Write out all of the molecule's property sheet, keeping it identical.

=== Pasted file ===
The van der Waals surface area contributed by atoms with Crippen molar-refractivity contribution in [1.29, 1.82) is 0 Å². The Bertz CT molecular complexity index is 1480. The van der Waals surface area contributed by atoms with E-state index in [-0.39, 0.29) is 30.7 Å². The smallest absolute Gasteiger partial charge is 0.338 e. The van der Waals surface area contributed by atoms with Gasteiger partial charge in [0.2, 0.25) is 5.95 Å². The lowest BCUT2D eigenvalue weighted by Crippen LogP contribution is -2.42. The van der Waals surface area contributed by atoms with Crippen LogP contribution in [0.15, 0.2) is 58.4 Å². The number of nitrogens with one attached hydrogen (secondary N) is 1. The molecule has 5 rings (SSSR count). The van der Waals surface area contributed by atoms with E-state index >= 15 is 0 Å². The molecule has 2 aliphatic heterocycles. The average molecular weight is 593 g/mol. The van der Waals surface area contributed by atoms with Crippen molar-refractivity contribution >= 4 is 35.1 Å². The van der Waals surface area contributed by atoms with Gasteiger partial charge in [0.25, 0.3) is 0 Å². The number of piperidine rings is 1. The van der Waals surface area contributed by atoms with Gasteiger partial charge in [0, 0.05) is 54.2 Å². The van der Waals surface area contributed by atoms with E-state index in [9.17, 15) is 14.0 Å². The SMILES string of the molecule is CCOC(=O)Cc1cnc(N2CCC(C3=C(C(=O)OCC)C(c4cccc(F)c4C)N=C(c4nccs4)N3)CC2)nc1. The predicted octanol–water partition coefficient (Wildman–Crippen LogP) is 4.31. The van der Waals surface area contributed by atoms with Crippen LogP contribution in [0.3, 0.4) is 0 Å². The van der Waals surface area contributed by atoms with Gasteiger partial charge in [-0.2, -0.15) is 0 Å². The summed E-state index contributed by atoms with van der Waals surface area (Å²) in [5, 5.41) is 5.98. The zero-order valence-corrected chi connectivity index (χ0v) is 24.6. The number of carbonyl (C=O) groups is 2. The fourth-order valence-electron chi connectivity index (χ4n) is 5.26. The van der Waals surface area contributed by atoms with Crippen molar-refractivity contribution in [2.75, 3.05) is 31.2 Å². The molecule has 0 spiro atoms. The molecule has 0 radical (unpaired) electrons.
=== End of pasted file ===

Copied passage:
The van der Waals surface area contributed by atoms with Crippen molar-refractivity contribution in [1.29, 1.82) is 0 Å². The Bertz CT molecular complexity index is 1480. The van der Waals surface area contributed by atoms with E-state index in [-0.39, 0.29) is 30.7 Å². The smallest absolute Gasteiger partial charge is 0.338 e. The van der Waals surface area contributed by atoms with Gasteiger partial charge in [0.2, 0.25) is 5.95 Å². The lowest BCUT2D eigenvalue weighted by Crippen LogP contribution is -2.42. The van der Waals surface area contributed by atoms with Crippen LogP contribution in [0.15, 0.2) is 58.4 Å². The number of nitrogens with one attached hydrogen (secondary N) is 1. The molecule has 5 rings (SSSR count). The van der Waals surface area contributed by atoms with E-state index >= 15 is 0 Å². The molecule has 2 aliphatic heterocycles. The average molecular weight is 593 g/mol. The van der Waals surface area contributed by atoms with Crippen molar-refractivity contribution >= 4 is 35.1 Å². The van der Waals surface area contributed by atoms with Gasteiger partial charge in [0.25, 0.3) is 0 Å². The number of piperidine rings is 1. The van der Waals surface area contributed by atoms with Gasteiger partial charge in [0, 0.05) is 54.2 Å². The van der Waals surface area contributed by atoms with E-state index in [9.17, 15) is 14.0 Å². The SMILES string of the molecule is CCOC(=O)Cc1cnc(N2CCC(C3=C(C(=O)OCC)C(c4cccc(F)c4C)N=C(c4nccs4)N3)CC2)nc1. The predicted octanol–water partition coefficient (Wildman–Crippen LogP) is 4.31. The van der Waals surface area contributed by atoms with Crippen LogP contribution in [0.3, 0.4) is 0 Å². The van der Waals surface area contributed by atoms with Gasteiger partial charge in [-0.2, -0.15) is 0 Å². The summed E-state index contributed by atoms with van der Waals surface area (Å²) in [5, 5.41) is 5.98. The zero-order valence-corrected chi connectivity index (χ0v) is 24.6. The number of carbonyl (C=O) groups is 2. The fourth-order valence-electron chi connectivity index (χ4n) is 5.26. The van der Waals surface area contributed by atoms with Crippen molar-refractivity contribution in [2.75, 3.05) is 31.2 Å². The molecule has 0 spiro atoms. The molecule has 0 radical (unpaired) electrons.